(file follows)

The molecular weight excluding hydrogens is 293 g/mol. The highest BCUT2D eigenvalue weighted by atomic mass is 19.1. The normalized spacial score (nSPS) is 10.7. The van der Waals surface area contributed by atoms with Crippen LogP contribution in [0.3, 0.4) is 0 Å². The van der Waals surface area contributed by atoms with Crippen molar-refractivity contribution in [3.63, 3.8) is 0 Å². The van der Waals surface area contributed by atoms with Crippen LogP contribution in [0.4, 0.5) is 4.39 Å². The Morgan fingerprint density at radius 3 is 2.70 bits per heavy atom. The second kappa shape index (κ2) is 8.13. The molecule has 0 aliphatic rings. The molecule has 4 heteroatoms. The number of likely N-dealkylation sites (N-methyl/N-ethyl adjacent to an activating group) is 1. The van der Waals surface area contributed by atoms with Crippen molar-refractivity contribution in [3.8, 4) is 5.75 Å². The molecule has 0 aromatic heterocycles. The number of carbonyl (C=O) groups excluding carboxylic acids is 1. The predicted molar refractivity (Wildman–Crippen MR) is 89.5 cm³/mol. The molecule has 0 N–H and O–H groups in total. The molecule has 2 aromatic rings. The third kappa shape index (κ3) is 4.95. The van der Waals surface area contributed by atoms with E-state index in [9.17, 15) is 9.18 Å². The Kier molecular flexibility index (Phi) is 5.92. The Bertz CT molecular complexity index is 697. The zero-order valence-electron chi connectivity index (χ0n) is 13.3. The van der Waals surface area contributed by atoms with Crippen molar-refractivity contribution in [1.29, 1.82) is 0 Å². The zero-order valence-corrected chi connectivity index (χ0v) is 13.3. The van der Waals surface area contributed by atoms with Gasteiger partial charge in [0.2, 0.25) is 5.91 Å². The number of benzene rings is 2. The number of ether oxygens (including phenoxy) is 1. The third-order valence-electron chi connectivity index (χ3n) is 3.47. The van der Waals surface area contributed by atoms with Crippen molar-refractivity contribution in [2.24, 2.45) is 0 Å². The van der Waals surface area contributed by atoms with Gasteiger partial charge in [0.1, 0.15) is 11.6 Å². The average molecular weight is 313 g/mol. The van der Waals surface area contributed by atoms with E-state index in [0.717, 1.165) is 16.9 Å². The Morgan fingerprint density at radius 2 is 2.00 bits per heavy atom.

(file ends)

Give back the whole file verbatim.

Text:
The molecular weight excluding hydrogens is 293 g/mol. The highest BCUT2D eigenvalue weighted by atomic mass is 19.1. The normalized spacial score (nSPS) is 10.7. The van der Waals surface area contributed by atoms with Crippen LogP contribution in [0.3, 0.4) is 0 Å². The van der Waals surface area contributed by atoms with Crippen molar-refractivity contribution in [3.63, 3.8) is 0 Å². The van der Waals surface area contributed by atoms with Crippen LogP contribution in [0.4, 0.5) is 4.39 Å². The Morgan fingerprint density at radius 3 is 2.70 bits per heavy atom. The second kappa shape index (κ2) is 8.13. The molecule has 0 aliphatic rings. The molecule has 4 heteroatoms. The number of likely N-dealkylation sites (N-methyl/N-ethyl adjacent to an activating group) is 1. The van der Waals surface area contributed by atoms with Crippen molar-refractivity contribution in [3.8, 4) is 5.75 Å². The molecule has 0 aromatic heterocycles. The number of carbonyl (C=O) groups excluding carboxylic acids is 1. The predicted molar refractivity (Wildman–Crippen MR) is 89.5 cm³/mol. The molecule has 0 N–H and O–H groups in total. The molecule has 2 aromatic rings. The third kappa shape index (κ3) is 4.95. The van der Waals surface area contributed by atoms with E-state index in [9.17, 15) is 9.18 Å². The Kier molecular flexibility index (Phi) is 5.92. The Bertz CT molecular complexity index is 697. The zero-order valence-electron chi connectivity index (χ0n) is 13.3. The van der Waals surface area contributed by atoms with Crippen molar-refractivity contribution in [1.29, 1.82) is 0 Å². The zero-order valence-corrected chi connectivity index (χ0v) is 13.3. The van der Waals surface area contributed by atoms with Gasteiger partial charge in [0.2, 0.25) is 5.91 Å². The number of benzene rings is 2. The number of ether oxygens (including phenoxy) is 1. The third-order valence-electron chi connectivity index (χ3n) is 3.47. The van der Waals surface area contributed by atoms with Crippen molar-refractivity contribution in [2.24, 2.45) is 0 Å². The van der Waals surface area contributed by atoms with Gasteiger partial charge in [0.1, 0.15) is 11.6 Å². The average molecular weight is 313 g/mol. The van der Waals surface area contributed by atoms with E-state index in [0.717, 1.165) is 16.9 Å². The Morgan fingerprint density at radius 2 is 2.00 bits per heavy atom.